Hi-lift jacks are a classic off-road accessory. They’re still popular on the trail and a potentially vital piece of emergency equipment.
But how do hi-lift jacks work, and how do you operate one safely?
Is it similar to using a traditional scissor or bottle jack?
How To UseA Hi-Lift Jack
Hi-lift jacks use a long handle to advance a chassis up a long steel rail. They can be used to lift tall vehicles, and they work the same way up and down. To use a hi-lift jack, simply find the vehicle’s jack point, position the jack, and begin actuating the handle one click at a time.
Lowering the vehicle with a hi-lift jack requires a little more care, as the directional lever is under an enormous amount of pressure.
Hi-lift jacks have several more features and quirks that are important to know about, and we’ll cover each of them in-depth in this article.
We sourced the information used in this article from reputable off-road guides and from the manufacturers of hi-lift jacks.
What is a Hi-Lift Jack?
A hi-lift jack is a long, narrow automotive jack designed to lift a vehicle high off the ground.
This jack looks somewhat similar to a pogo stick and is typically between 48 and 60 inches long.
Hi-lift jacks have a handle that folds up and stows neatly along the length of the device.
Hi-lift jacks are built to withstand a significant amount of weight and can be used in heavy-duty applications—though not as much as a heavy-duty floor jack.
What Are Hi-Lift Jacks Used For?
They’re extremely popular for off-road vehicles and utility vehicles, as they have much higher reach than a standard bottle or scissor jacks.
A hi-lift jack may be necessary if you lift your truck or Jeep.
Many off-road enthusiasts are horrified to find that, after their lift kit installation, the factory jack no longer extends high enough to allow them to change a tire.
Hi-lift jacks can also be used to get a vehicle unstuck.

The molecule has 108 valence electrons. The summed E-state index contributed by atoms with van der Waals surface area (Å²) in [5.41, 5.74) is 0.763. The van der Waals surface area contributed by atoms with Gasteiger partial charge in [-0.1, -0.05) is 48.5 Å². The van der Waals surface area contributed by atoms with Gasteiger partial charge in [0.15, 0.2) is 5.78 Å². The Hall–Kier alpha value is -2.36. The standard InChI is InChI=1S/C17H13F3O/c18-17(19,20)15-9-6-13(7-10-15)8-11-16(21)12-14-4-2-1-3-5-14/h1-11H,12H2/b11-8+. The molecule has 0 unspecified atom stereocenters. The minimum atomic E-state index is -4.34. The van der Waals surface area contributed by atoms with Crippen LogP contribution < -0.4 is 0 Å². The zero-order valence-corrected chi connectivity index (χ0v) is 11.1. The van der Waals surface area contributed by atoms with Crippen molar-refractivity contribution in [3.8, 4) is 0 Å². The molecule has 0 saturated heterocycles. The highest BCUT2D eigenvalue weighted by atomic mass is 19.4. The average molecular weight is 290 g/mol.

It allows drivers to lift the wheels and put something underneath them for traction, such as wood planks or a specialized ramp device.
Where to Mount a Hi-Lift Jack
The great thing about a hi-lift jack is that you can mount it on virtually any flat surface.
The hood is an ideal place to mount a hi-lift jack, as it’s usually flat enough for the brackets and doesn’t obstruct any moving parts.
Plus, it’s unlikely to snag on anything or get damaged on the trail.
Another place to mount a hi-lift jack is on the bull bar if you have one.
Some bull bars and brush guards have special mounting points for hi-lift jacks, which have been a popular off-road accessory for decades.
Jeep owners often mount their hi-lift jack on the back, either vertically or lengthwise.
It can be mounted alongside jerry can racks, which helps consolidate add-ons into one area.
Interior mounting options are also available.
Do I Need a Hi-Lift Jack?
What kind of vehicle do you own, and how do you use it? This is an important question to ask when deciding on what jack to buy.
Hi-lift jacks are unnecessary in many applications—but potentially lifesaving for others.
There’s virtually no reason to have a hi-lift jack in a passenger car.
Hi-lift jacks are designed to lift a vehicle much higher than any passenger car would need to be for a tire replacement, and using them to change oil or do maintenance would be unsafe.
Plus, modern passenger cars likely don’t have any jack point where a hi-lift jack could be used.
Some vehicles, such as trucks and Jeeps, can benefit greatly from a hi-lift jack.
The hi-lift jack is a time-tested off-road accessory that’s extremely useful on the trail.
It’s rugged, simple, and capable of lifting a vehicle with large tires.
How a Hi-Lift Jack Works
Hi-lift jacks use a series of pivots, pins, and catches.